Rome Prize 2010-2011

Ersela Kripa and Stephen Mueller are winners of the Founders Rome Prize in Architecture 2010-2011.

Starting this September, they will both spend 11 months at the American Academy in Rome, developing their project entitled Hackable Infrastructures: Inhabiting the Margins of Contemporary Rome.The project extends and tests AGENCY’s previous speculative projects,hackable infrastructures for the contemporary city.

We would like to thank the Academy and the Board of Trustees for supporting us and our project, and for providing us with what will surely be the opportunity of a lifetime.

We would also like to thank The MacDowell Colony, for its generous support of the initial research and project proposals that make this project possible.

Below is a brief project description and outline of research and work to be completed during our time in Rome:

We propose to study the forced movement of the Romani in Rome, to establish an understanding of the contemporary city as a network of superimposed degrees of mobility, to find sites of convergence where the Romani and the Roman might benefit from co-habitation, and to propose infrastructural and architectural frameworks to enable the preservation and co-habitation of Roma and Roman culture.

Drawing on a rich history of Roman infrastructural and civic typologies that have been repurposed over the course of the city’s legacy, and engaging the current objectives of the rapidly developing metropolis, we will investigate appropriate forms for such an intervention.  Developing and testing our speculations of a “hackable” infrastructure for the contemporary city, we will benefit from direct contact with Roma and Sinti culture, its advocates, and the designers and planners of modern Rome to develop site-specific infrastructural interventions that address the intensifying Roma housing and sociological crisis.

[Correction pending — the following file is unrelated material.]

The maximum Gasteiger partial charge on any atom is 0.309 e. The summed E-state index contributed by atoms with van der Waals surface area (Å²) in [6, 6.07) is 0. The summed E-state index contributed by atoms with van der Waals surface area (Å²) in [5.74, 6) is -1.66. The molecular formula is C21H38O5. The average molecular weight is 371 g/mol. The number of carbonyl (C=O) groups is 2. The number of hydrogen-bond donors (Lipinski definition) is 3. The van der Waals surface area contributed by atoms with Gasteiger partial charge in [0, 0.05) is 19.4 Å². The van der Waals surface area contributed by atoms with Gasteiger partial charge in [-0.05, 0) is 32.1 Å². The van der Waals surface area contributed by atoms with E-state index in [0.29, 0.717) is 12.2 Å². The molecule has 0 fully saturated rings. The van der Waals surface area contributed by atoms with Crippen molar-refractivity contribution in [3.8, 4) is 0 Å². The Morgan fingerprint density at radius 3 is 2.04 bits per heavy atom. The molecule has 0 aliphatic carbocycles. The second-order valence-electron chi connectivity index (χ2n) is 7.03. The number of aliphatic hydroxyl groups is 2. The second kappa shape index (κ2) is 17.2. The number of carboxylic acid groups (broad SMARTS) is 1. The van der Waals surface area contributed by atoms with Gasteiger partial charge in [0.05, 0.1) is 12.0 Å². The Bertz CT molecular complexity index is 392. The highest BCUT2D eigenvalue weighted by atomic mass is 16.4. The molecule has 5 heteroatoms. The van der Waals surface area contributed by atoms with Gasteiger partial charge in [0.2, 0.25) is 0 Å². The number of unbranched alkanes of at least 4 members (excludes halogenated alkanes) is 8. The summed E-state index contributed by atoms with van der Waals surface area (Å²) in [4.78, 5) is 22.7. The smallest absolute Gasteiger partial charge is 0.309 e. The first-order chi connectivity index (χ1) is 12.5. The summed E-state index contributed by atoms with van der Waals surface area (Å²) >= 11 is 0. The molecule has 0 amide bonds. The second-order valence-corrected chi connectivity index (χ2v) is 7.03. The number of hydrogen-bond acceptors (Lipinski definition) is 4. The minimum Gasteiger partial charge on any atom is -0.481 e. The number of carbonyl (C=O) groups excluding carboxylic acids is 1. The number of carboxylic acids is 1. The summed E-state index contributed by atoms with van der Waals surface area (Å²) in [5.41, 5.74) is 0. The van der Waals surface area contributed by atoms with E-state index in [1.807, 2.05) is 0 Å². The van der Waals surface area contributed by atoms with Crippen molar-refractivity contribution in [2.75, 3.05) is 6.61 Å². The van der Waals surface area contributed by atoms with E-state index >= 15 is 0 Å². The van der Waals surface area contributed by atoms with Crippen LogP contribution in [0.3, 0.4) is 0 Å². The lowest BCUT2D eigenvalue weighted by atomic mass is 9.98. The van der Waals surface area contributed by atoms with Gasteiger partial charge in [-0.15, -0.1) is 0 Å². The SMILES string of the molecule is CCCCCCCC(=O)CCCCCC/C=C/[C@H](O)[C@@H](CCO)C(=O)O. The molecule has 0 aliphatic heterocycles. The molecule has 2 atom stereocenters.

We hope to further develop our relationships with Roma advocates, and architects for the City of Rome, who can provide assistance and guidance in developing our research and proposals, and communicating our ideas to improve Roma conditions.  With their support, we will be able to visit Roma / Sinti camps throughout metropolitan Rome, and experience first-hand the conditions we plan to address.

The project will be realized in the form of architectural drawings, digital and physical models, and architectural renderings.  Research and support material will be produced through a variety of data visualization techniques, utilizing datasets from city government and other sources (GIS mapping, demographics, population density, traffic patterns, etc.) to visualize the confluence of Romani and Roman cultures and appropriate sites of exchange.

The final product will take the form of an illustrated research text and architectural portfolio of the proposals, outlining a new agenda for the responsible development of metropolitan Rome.  Specific to the local conditions and populations of Rome, but applicable in a larger sense to the problem of the city in a rapidly urbanizing and globalized world, the work will serve as a prototypical case study on the feasibility and potential effects of actively embracing the margin, while rethinking the priorities of city planning, urban development, and architectural design.

For a complete list of 2010-2011 Rome Prize winners and projects, and to download a PDF of the Rome Prize Ceremony Brochure, please visit the Academy’s website.

Stay tuned for project updates and developments on life and work at the Academy.